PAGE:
The images are shocking to the Iranian civil society and one becomes speechless how to comment on that. A student of political science (MA course) of Tehran university, Mr Peyman Aref, received 74 lashes for insulting Ahmadynejad. In an interview with Rahesabz online news he said that he has been sentenced to lashes because he wrote an open letter to Ahmadinejad reminding him of what he did to the universities, but as he refused to begin his letter with the formal greeting "Salam" it was perceived as a sign of political protest by the revolutionary court. The security based-judiciary apparently has taken this type of political dissent as offensive as serious crimes like offenses against public security and obviously wants to demonstrate that the judiciary is also ready to react by inflicting humiliating punishments. Interestingly Aref has been in jail for one year before the whipping. Also two weeks ago another young female activist, Mrs Somayyes Towhidlou, was whipped the same way. Based on the formal Iranian judiciary newspress this female Iranian Blogger and campaigner for former presidential candidate Mir Hossein Mousavi, was just sentenced to a "symbolic" lashing.
In order to see what precedes such practice let’s look at some scholarly activities of the Islamic criminal justice system which started recently. Last August (24th) I saw an announcement from the Max Planck Institute for Foreign and International Criminal Law in Freiburg that Dr Mohsen Borhani will give a lecture on Islamic criminal law. Reportedly Mr Borhani who is on scientific board and teaching criminal law at Faculty of Law and Political Sciences of University of Tehran, the same faculty of Aref, came to Freiburg unexpectedly. Just from the first days of his short stay in the Freiburger Institute he insisted to hold a special lecture on "Islamic Punishments: Treatment or Retribution" in English for the audience who were international legal experts largely gathered at the MPICC forum during summer vacation. Regardless of some obvious fallacies on the content of Islamic Penal Code used in his presentation, Mr Borhani- while strongly defending harsh and cruel Islamic punishments under the absolute rule of Vali-e Faghih like stoning, hanging and whipping, concluded that "this system of punishment is symbolic". When asked what you mean by "symbolic punishment" he just referred to some rhetorical Shiite texts pointing that "these punishments are symbolic due to a combination of difficulties in proving as well as the ultra severity of sanction which automatically reduces the possibility of its implementation". Apparently he just could imagine one side of the symbolism by focusing on this sentence that “these punishments are all showing how serious the Islamic legislature perceives the social affairs”. But this is a very simplistic understating of symbolism in criminal law because in modern society and in an era of mass communication this is also the role of interconnected individuals who assign meaning and interpret such punishments. Hence it is important to see how the middle class in Iran reacts to punishments like Aref’s lashing and whether they understand it the same way as the head of Iranian Judiciary and his scholarly advocates in academic centers.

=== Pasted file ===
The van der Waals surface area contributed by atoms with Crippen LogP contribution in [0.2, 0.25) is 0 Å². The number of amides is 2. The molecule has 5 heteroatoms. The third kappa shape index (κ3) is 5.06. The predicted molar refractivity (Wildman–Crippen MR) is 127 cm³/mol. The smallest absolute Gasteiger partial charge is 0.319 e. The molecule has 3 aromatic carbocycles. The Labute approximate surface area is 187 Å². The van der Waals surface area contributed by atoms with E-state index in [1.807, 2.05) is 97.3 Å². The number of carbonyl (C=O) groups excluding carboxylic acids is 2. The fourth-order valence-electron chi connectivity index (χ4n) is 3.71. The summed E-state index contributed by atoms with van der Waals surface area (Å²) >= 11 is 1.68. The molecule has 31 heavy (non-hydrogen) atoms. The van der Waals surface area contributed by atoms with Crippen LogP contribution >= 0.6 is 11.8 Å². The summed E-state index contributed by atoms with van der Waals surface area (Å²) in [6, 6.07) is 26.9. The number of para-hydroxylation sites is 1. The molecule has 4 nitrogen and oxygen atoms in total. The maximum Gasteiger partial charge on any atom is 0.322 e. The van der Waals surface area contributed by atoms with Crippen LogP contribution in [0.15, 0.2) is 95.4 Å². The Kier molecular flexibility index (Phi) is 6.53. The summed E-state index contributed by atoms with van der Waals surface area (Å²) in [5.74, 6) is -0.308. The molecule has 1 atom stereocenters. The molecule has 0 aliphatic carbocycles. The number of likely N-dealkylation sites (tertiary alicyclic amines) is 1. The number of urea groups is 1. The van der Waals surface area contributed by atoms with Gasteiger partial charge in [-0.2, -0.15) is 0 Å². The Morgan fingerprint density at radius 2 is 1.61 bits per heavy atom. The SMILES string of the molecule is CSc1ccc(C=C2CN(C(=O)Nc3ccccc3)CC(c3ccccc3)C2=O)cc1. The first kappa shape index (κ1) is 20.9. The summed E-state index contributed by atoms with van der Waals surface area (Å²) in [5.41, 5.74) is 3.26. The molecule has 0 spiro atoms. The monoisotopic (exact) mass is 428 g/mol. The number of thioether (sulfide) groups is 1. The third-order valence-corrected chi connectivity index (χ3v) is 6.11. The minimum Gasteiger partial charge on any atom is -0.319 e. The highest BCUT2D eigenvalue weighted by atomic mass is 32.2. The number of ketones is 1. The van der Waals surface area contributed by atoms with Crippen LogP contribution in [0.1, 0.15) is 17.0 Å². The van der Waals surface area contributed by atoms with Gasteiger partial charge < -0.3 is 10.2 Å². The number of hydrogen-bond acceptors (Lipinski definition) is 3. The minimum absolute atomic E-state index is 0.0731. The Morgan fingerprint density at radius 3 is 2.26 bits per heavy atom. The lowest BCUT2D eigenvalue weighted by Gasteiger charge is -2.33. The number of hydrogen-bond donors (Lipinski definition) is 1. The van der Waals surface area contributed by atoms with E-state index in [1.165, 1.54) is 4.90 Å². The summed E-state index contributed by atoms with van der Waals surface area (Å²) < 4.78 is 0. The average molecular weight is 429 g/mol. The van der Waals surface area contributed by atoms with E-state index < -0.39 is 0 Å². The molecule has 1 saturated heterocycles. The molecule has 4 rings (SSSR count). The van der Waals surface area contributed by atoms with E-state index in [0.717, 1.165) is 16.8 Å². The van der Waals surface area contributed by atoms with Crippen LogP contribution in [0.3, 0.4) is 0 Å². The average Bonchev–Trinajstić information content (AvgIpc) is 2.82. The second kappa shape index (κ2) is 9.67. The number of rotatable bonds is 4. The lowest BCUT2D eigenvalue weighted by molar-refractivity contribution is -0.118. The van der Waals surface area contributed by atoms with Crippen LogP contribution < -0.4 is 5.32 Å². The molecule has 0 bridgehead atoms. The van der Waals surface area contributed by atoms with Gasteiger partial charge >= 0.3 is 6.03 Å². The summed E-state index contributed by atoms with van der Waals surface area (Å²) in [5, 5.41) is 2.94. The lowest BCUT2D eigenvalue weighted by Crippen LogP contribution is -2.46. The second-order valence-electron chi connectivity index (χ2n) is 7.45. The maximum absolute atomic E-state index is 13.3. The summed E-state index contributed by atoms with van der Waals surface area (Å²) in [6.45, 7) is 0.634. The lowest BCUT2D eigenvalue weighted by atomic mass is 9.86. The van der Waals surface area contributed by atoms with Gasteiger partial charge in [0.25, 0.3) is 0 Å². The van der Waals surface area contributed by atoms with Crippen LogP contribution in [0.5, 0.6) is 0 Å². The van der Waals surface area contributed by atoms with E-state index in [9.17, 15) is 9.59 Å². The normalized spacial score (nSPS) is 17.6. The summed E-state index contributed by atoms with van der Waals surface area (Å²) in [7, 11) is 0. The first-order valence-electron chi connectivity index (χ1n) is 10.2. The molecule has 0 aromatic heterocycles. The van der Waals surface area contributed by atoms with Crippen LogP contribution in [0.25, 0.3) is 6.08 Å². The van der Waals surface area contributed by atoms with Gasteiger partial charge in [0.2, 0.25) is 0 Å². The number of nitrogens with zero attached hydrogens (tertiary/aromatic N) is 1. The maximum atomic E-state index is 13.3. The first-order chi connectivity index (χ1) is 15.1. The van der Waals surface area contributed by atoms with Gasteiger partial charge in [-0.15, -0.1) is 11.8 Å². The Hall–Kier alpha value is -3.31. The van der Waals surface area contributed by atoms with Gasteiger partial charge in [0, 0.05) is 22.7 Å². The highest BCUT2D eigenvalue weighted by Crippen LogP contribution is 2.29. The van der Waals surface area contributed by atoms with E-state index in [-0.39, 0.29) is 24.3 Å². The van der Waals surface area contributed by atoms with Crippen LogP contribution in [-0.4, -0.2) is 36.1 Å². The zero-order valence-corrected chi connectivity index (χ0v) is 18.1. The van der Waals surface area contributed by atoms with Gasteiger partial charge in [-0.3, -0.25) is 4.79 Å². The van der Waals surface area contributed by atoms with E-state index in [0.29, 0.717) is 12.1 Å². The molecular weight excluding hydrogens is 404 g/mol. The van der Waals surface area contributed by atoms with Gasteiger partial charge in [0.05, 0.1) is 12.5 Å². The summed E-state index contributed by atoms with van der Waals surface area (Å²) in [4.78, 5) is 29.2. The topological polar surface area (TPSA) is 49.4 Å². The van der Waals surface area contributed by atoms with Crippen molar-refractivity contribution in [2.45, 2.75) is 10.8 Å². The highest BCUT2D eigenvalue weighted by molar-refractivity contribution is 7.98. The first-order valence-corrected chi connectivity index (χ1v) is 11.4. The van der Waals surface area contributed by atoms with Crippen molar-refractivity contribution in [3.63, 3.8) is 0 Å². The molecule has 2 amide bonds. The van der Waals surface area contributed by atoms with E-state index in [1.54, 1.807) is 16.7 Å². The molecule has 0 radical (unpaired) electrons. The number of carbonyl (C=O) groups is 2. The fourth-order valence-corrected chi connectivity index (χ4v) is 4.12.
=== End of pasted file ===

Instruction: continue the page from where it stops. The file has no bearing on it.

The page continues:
Right now looking at these inhuman and cruel images of Islamic punishments on the back of Peyman Aref one can easily get the full picture of attempts of the Islamic criminal justice of Iran under the current regime. It is easy to trace the tracks of how the Islamic Republic is working on the both fields of theory and practice, domistically and internationally, together. This is called "offensive foreign policy" particularly in the formal language of the Iranian leader. It is deliberative and planned policy since when Ahmadaynejad became the president.
So the “symbolic” punishment has been exhibited not only in Tehran's Evin jail but also by those well-paid lecturers and scholars who devoted their time and skills to find modern justifications for such a cruel, medieval and degrading criminal justice system.
Yes these lashes are symbolic because it exposes the realities of an inhumane justice system perfectly as it deeply hurts Iranian human rights activists. This system of punishments discloses many accumulated layers of violence and destruction placed at the center of theory of Islamic Republic both symbolically and factually.
For an insightful analysis of such unthinkable sentences and their impact on Iran's future, read this article by Abbas Abdi